Too big to know : rethinking knowledge now that the facts aren't the facts, experts are everywhere, and the smartest person in the room is the room / David Weinberger.

By: Weinberger, David, 1950-Material type: TextTextPublisher: New York : Basic Books, [2011]Copyright date: ©2011Description: xiv, 231 pages ; 25 cmContent type: text Media type: unmediated Carrier type: volumeISBN: 9780465021420 (hc., alk. paper); 0465021425 (hc., alk. paper); 9780465085965 (pbk.); 0465085962 (pbk.); 0465028136 (ebook); 9780465028139 (ebook)Subject(s): Information literacy | Social change | Information technology -- Social aspects | Internet -- Social aspects | Knowledge, Sociology ofDDC classification: 303.48/33 LOC classification: HM851 | .W4297 2011Other classification: ST 515 | MS 6950
Contents:
Prologue : the crisis of knowledge -- Knowledge overload -- Bottomless knowledge -- The body of knowledge : an introduction to the rest of the book -- The expertise of clouds -- A marketplace of echoes? -- Long form, Web form -- Too much science -- Where the rubber hits the node -- Building the new infrastructure of knowledge.
Summary: We used to know how to know. We got our answers from books or experts. We'd nail down the facts and move on. But in the Internet age, knowledge has moved onto networks. There's more knowledge than ever, of course, but it's different. Topics have no boundaries, and nobody agrees on anything. Yet this is the greatest time in history to be a knowledge seeker, if you know how. In Too Big to Know, Internet philosopher David Weinberger shows how business, science, education, and the government are learning to use networked knowledge to understand more than ever and to make smarter decisions than they could when they had to rely on mere books and experts. This groundbreaking book shakes the foundations of our concept of knowledge -- from the role of facts to the value of books and the authority of experts -- providing a compelling vision of the future of knowledge in a connected world. - Publisher.
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Book University of Texas At Tyler
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HM851 .W4297 2011 (Browse shelf) Available 0000002142628
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HM851 .R3633 2016 The seventh sense : HM851 .R44 2013 Infinite progress : HM851 .S5465 2008 Here comes everybody : HM851 .W4297 2011 Too big to know : HM856 .R63 2014 Origins of possession : HM901 .S74 2003 Tomorrow now : HM1025 .S63 2012 Social psychology :

Includes bibliographical references (pages 199-218) and index.

Prologue : the crisis of knowledge -- Knowledge overload -- Bottomless knowledge -- The body of knowledge : an introduction to the rest of the book -- The expertise of clouds -- A marketplace of echoes? -- Long form, Web form -- Too much science -- Where the rubber hits the node -- Building the new infrastructure of knowledge.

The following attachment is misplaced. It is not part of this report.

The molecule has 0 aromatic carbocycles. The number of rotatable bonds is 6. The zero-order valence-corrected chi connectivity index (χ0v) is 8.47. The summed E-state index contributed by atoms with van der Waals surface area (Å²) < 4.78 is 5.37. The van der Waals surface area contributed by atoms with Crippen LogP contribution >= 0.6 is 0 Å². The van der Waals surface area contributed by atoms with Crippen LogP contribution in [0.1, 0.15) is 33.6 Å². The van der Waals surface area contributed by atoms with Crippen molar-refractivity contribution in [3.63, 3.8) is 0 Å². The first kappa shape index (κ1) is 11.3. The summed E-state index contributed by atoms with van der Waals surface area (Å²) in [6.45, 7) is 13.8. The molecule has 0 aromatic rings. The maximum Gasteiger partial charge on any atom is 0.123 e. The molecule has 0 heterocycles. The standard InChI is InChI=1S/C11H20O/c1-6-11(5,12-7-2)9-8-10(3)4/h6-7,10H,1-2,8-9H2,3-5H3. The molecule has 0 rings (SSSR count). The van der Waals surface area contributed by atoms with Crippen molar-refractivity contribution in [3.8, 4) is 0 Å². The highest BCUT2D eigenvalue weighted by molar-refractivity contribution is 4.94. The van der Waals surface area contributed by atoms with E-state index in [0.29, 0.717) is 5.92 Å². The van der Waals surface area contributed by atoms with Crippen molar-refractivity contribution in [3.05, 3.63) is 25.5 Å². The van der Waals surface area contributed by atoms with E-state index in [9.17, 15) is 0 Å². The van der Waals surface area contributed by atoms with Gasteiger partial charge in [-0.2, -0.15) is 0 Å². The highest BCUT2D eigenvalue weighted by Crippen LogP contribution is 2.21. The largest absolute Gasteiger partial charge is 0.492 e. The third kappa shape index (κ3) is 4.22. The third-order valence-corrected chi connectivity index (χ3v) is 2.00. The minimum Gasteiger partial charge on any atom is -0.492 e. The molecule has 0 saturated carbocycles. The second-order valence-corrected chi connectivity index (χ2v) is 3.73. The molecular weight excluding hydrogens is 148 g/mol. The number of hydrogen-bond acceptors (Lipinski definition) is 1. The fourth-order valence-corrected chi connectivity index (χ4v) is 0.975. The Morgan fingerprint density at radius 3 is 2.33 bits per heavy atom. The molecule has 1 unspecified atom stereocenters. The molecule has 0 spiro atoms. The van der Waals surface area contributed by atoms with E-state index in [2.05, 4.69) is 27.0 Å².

We used to know how to know. We got our answers from books or experts. We'd nail down the facts and move on. But in the Internet age, knowledge has moved onto networks. There's more knowledge than ever, of course, but it's different. Topics have no boundaries, and nobody agrees on anything. Yet this is the greatest time in history to be a knowledge seeker, if you know how. In Too Big to Know, Internet philosopher David Weinberger shows how business, science, education, and the government are learning to use networked knowledge to understand more than ever and to make smarter decisions than they could when they had to rely on mere books and experts. This groundbreaking book shakes the foundations of our concept of knowledge -- from the role of facts to the value of books and the authority of experts -- providing a compelling vision of the future of knowledge in a connected world. - Publisher.

Reviews provided by Syndetics

Library Journal Review

The Internet has changed how society gains information. Today's weather forecast, political commentary on U.S. relations with the Middle East, and tips for using the latest software can all be obtained in seconds through a search engine. Weinberger (senior researcher, Berkman Ctr. for the Internet & Society, Harvard Univ.; Everything Is Miscellaneous: The Power of the New Digital Disorder) asks whether the increased availability of information has changed what most people know and whether it is changing knowledge itself. He explores the benefits and drawbacks of our thoroughly connected culture, using several examples to illustrate how the knowledge paradigm is changing-once information was sought from experts, and now it is gleaned from networks. Although Weinberger does provide some insightful answers, this book may be even more valuable as a catalyst for further discussion. VERDICT A thought-provoking work that is both reassuring and daunting, this will appeal to all readers but will be of special interest to anyone studying information technology. Recommended.-William Baer, Georgia Inst. of -Technology Lib., Atlanta (c) Copyright 2012. Library Journals LLC, a wholly owned subsidiary of Media Source, Inc. No redistribution permitted.

Author notes provided by Syndetics

David Weinberger is a Senior Researcher at Harvard University's Berkman Center for the Internet and Society. He is the author of Small Pieces Loosely Joined, Everything Is Miscellaneous , and a coauthor of The Cluetrain Manifesto . He lives in Brookline, Massachusetts.

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